Hearing management

Updated 11 December 2017

Health warnings for MP3 players

MP3 players could soon come with a cigarette-style health labels to warn users about risks to their hearing, if the EU's executive has its way.

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MP3 players could soon come with a cigarette-style health labels to warn users about risks to their hearing if the European Union's executive has its way, officials in Brussels said.

There should be "enough information that sensible people know enough to decide" how loud and how long they play music for, EU Consumer Affairs Commissioner Meglena Kuneva told journalists in Brussels.

According to an EU study released in late 2008, up to 10 million people in Europe risk going deaf because they listen to very loud music on their portable music players too often.

"Often" in this context means for more than an hour per day over a five-year period. The commission has therefore asked MP3 manufacturers to come up with ways of limiting the damage.

"We want to put the technical solutions in place to reduce the risk as much as possible," Kuneva said.

Lower volume set as default
One option would be to bring in new laws making manufacturers set a lower volume as the default setting of their product, but allowing the user to override it if they wanted.

But Bridget Cosgrave, head of industry group Digital Europe, said that manufacturers would oppose any attempt to impose volume limits which go beyond the current law in EU member states.

Users have to be able to listen to their music at the maximum volume "in order to allow their personal engagement," she said.

The second option would therefore be to find some way of warning the user that they are putting their hearing at risk, such as a message displayed on the player's screen, Kuneva said.

The commission expects a response from industry sometime in the next two years, she said. – (Sapa, September 2009)

Read more:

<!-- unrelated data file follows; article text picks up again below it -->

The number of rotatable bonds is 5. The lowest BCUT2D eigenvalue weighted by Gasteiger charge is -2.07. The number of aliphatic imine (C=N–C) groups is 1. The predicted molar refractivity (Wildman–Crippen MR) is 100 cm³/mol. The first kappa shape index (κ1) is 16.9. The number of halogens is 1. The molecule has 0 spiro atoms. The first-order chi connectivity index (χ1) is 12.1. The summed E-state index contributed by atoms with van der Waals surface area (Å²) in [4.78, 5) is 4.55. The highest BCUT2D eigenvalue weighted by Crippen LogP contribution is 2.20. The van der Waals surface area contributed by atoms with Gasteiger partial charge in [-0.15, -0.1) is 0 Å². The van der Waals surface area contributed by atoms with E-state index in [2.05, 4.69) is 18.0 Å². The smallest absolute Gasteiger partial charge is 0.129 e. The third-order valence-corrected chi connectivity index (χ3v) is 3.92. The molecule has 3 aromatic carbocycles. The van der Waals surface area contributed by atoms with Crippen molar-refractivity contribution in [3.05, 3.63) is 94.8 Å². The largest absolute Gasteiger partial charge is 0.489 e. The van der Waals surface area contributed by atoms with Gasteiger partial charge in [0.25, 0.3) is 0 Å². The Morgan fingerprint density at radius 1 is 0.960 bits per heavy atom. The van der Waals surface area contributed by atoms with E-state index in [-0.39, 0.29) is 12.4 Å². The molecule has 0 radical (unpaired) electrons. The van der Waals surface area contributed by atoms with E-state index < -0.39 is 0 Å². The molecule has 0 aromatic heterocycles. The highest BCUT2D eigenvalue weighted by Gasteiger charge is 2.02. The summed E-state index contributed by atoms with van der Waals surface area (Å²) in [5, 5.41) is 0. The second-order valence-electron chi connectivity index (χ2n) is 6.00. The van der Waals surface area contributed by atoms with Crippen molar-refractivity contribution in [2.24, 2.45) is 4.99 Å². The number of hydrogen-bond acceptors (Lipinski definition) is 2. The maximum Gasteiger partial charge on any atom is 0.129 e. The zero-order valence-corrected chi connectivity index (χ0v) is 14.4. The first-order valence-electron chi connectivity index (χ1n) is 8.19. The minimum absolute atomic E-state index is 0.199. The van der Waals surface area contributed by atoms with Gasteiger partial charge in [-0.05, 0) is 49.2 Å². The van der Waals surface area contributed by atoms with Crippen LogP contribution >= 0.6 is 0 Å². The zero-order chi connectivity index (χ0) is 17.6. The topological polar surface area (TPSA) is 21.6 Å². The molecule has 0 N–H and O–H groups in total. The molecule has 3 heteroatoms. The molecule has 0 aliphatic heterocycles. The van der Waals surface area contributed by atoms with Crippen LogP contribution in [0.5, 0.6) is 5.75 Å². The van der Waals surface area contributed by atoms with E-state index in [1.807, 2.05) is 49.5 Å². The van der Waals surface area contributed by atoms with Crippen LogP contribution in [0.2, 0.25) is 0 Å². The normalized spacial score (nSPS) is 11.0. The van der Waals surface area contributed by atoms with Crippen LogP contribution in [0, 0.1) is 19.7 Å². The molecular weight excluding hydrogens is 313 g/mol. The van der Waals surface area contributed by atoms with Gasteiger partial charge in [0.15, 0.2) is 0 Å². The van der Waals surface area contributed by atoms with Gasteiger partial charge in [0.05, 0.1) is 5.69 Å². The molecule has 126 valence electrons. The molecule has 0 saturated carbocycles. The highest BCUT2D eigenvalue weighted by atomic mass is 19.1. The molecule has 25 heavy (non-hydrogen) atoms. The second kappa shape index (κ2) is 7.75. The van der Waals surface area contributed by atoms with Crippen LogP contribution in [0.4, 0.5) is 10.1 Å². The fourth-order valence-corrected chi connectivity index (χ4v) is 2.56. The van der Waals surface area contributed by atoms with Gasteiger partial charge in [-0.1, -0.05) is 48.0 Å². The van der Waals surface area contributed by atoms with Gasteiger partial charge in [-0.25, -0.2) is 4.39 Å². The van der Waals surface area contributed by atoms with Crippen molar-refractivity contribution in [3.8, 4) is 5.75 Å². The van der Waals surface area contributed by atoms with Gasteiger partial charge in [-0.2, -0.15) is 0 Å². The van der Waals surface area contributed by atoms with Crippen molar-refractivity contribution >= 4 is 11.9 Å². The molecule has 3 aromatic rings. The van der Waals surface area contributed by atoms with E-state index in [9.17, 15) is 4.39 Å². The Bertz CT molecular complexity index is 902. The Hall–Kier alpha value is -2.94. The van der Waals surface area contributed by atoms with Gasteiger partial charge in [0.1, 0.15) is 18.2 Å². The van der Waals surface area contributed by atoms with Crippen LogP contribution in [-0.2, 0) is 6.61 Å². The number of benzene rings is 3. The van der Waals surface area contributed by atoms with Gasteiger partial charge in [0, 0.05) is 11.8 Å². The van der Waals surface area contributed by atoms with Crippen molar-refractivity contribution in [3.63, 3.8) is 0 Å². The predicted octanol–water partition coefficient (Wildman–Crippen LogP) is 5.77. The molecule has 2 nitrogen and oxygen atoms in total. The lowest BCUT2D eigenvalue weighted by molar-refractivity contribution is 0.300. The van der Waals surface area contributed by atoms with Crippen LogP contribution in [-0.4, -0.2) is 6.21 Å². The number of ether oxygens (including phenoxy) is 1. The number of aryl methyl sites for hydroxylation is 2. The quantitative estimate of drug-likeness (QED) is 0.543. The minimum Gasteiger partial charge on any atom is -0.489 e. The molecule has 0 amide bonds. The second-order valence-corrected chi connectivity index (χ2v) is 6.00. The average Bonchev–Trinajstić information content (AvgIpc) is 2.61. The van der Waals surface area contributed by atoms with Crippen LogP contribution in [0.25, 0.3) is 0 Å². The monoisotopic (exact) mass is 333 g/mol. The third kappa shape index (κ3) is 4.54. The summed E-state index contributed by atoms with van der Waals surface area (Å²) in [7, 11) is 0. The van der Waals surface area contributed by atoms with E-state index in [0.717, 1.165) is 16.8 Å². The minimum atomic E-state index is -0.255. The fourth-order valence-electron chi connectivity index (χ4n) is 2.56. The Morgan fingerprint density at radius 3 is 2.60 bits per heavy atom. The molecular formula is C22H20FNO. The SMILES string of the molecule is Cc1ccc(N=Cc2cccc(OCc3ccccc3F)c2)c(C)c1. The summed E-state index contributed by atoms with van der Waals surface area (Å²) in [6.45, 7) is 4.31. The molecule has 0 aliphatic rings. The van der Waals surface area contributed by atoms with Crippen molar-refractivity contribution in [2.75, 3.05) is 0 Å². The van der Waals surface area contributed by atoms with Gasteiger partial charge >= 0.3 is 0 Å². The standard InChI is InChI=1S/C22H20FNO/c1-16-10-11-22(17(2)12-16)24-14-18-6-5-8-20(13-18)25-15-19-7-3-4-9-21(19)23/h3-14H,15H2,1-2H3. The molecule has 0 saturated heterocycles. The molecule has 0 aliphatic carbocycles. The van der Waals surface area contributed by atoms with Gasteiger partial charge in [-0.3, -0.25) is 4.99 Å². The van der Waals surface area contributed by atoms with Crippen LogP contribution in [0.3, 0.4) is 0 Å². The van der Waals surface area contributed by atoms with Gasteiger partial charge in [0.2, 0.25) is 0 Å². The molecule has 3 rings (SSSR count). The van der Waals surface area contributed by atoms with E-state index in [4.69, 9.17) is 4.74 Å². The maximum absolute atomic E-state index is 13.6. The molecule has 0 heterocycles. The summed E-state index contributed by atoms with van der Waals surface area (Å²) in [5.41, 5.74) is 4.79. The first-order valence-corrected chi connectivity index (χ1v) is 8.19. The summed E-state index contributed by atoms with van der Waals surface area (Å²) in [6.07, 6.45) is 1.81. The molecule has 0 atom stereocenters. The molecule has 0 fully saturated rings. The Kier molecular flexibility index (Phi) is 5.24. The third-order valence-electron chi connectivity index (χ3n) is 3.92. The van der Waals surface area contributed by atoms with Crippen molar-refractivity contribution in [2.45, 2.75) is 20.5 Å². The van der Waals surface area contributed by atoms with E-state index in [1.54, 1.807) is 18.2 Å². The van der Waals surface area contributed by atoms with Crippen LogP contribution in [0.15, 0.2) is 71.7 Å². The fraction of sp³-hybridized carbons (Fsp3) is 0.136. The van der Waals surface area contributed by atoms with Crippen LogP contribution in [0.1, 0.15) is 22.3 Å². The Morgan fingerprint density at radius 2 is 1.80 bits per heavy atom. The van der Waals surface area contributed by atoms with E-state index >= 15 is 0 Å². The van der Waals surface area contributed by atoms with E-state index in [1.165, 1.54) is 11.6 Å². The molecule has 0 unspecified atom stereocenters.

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Dr Kara Hoffman graduated from UCT in 2004, thereafter she completed her year of community service in Durban. In 2010 she completed her Masters Degree in Paediatric Aural Rehabilitation from UKZN. In 2016, she became a Doctor of Audiology through the University of Arizona (ATSU). Dr Hoffman and her partner Lauren Thompson opened a fully diagnostic audiology practice called Thompson & Hoffman Audiology Inc. In 2011 with world-class technology and equipment to be able to offer the broad public all hearing-related services including hearing testing for adults and babies, vestibular (balance) assessments and rehabilitation, industrial audiology, hearing devices, central auditory processing assessments for school-aged children, school screening, neonatal hearing screening programmes at Alberlito and Parklands Hospital, cochlear implants and other implantable devices, medicolegal assessments and advanced electroacoustic assessments of hearing. Thompson and Hoffman Audiology Inc. are based at Alberlito Hospital in Ballito, St Augustines Hospital in Durban and at 345 Essenwood Road, Musgrave. The practices are all wheelchair friendly. There are three audiologists that practice from Thompson & Hoffman – including Dr Kara Hoffman, Lauren Thompson & Minette Lister. The practice boasts professional, highly qualified, and extensive diagnostic services where all your hearing healthcare needs can be met. The additional licensing in vestibular assessment and rehabilitation, paediatric rehabilitation and cochlear implantation places this practice in one of the top specialist audiological positions in South Africa, with a wealth of experience in all clinical areas of audiology and is a very well respected and sought-after practice.

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